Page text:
Fred went to the door and addressed the vendor of ice. "Say, fellow, I can hear you without all that noise. Bring me a nickel's worth of ice, and don't wait too long about it. This is a pretty time of the day to be delivering ice.


Last edit 2 months ago by AngelikaNorin


The iceman ignored the last remark. "Look here, Mr. Ham," he said, "you knows you wants more'n a nickel's worth of ice. It melts mighty fast on a hot day like this."

"A nickel's the last cent I've got, and you ought to be glad to get that much," Fred grumbled.

"All right, I'll bring you a nickel's worth, but you oughta buy more," nagged the iceman.

"Stop that shouting and arguing. This is a respectable neighborhood," Fred snapped. "Bring the ice, if you're going to, but be quick and quiet about it." The iceman obeyed promptly, but seemed to take savage delight in lugging the dripping ice through the front door and he apparently overlooked no opportunity to create untidiness and disorder.

"Miss, you see it's like this; when a fellow once got all the good paying work he could do, really made big money, and then had to come down like this it sure hurts. Why, I've owned three automobiles at different times, but I ain't got one now. When it come to a show down I decided I'd rather own my home than a car.

"I've been married twice, and there's one daughter and three sons in our family. I don't believe in bringing more children in the world than you can have a resonable prospect of being able to raise and educate right. Both my wives and me were reared up here and went through the Athens' schools at the same time, and those two girls were the best of friends. My first wife's child - my daughter - was about three years old when I married the second time. If I was as good a man as the two women I married I wouldn't be in the fix I'm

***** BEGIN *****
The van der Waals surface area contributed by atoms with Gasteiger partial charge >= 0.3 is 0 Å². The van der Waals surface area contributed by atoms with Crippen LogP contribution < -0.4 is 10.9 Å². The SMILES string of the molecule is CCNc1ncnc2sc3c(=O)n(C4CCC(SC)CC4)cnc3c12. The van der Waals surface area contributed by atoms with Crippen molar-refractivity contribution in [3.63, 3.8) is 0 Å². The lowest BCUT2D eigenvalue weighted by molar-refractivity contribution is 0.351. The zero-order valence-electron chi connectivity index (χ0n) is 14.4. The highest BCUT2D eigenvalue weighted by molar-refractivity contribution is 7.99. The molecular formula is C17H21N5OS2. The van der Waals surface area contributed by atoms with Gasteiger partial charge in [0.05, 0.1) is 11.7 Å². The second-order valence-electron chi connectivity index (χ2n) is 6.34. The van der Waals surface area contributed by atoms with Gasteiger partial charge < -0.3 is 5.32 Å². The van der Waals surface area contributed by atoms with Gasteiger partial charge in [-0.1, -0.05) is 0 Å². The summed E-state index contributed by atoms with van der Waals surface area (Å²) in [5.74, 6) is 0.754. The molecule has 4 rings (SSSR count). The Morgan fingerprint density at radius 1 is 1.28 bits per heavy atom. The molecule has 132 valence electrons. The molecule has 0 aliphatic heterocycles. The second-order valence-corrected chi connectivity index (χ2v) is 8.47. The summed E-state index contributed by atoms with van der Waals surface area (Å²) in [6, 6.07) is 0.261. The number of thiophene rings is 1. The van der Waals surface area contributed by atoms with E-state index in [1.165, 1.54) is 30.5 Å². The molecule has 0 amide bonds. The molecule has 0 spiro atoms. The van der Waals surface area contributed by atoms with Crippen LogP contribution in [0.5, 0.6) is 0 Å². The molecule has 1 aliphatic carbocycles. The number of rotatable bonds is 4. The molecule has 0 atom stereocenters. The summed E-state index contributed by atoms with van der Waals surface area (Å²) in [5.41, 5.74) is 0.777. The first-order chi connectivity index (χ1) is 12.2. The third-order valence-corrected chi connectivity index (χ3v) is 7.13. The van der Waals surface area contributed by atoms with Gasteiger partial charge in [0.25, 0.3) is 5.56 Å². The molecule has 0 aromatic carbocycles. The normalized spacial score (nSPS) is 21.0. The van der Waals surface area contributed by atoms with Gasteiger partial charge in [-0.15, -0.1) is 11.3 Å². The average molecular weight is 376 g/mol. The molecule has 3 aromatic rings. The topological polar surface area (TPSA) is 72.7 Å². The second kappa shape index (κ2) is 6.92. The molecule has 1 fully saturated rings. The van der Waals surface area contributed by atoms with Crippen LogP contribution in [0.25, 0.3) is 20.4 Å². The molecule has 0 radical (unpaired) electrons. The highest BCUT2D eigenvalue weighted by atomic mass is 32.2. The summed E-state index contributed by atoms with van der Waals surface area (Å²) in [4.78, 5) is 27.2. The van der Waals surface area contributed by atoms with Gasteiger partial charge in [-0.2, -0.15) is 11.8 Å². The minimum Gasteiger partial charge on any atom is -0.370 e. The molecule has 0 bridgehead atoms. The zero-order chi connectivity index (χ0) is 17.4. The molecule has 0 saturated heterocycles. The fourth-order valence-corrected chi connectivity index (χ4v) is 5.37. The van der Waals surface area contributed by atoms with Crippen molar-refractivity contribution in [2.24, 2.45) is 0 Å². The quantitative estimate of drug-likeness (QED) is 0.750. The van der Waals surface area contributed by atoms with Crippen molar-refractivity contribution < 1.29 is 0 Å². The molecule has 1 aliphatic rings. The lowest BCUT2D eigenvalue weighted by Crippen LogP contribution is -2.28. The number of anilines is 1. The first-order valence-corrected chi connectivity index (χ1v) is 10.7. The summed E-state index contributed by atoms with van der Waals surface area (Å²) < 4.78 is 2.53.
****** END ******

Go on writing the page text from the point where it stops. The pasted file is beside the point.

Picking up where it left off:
Last edit 2 months ago by AngelikaNorin


in today. Both of my wives were the finest of women.

''During my first wife's lifetime she never worked out for no other family, for she didn't have to do it. I was making plenty to support her, and the only work she did was her own housework. Susie here - my second wife - has been taking in washing for the same white family for the last nine years, and that dollar a week she gets for it comes in mighty handy when I'm out of work. A dollar's worth of flour or meal will keep you from going hungry a long time when you're out hunting for a job.

"Our oldest son is at home with us now, and he's right dependent on me in a way. When I work, he works; and when I'm at home out of work, he's in the same fix. That's because of his affliction. He's deaf because of an injury he received when a car ran over him as he was on his way home from Sunday School when he was just a small child. His eyes were crossed for a long time after that accident, but when we got the proper fit of glasses for him they got all right again. That boy has sure cost me a sight of money for medical care since that accident. There was one operation after another for several years.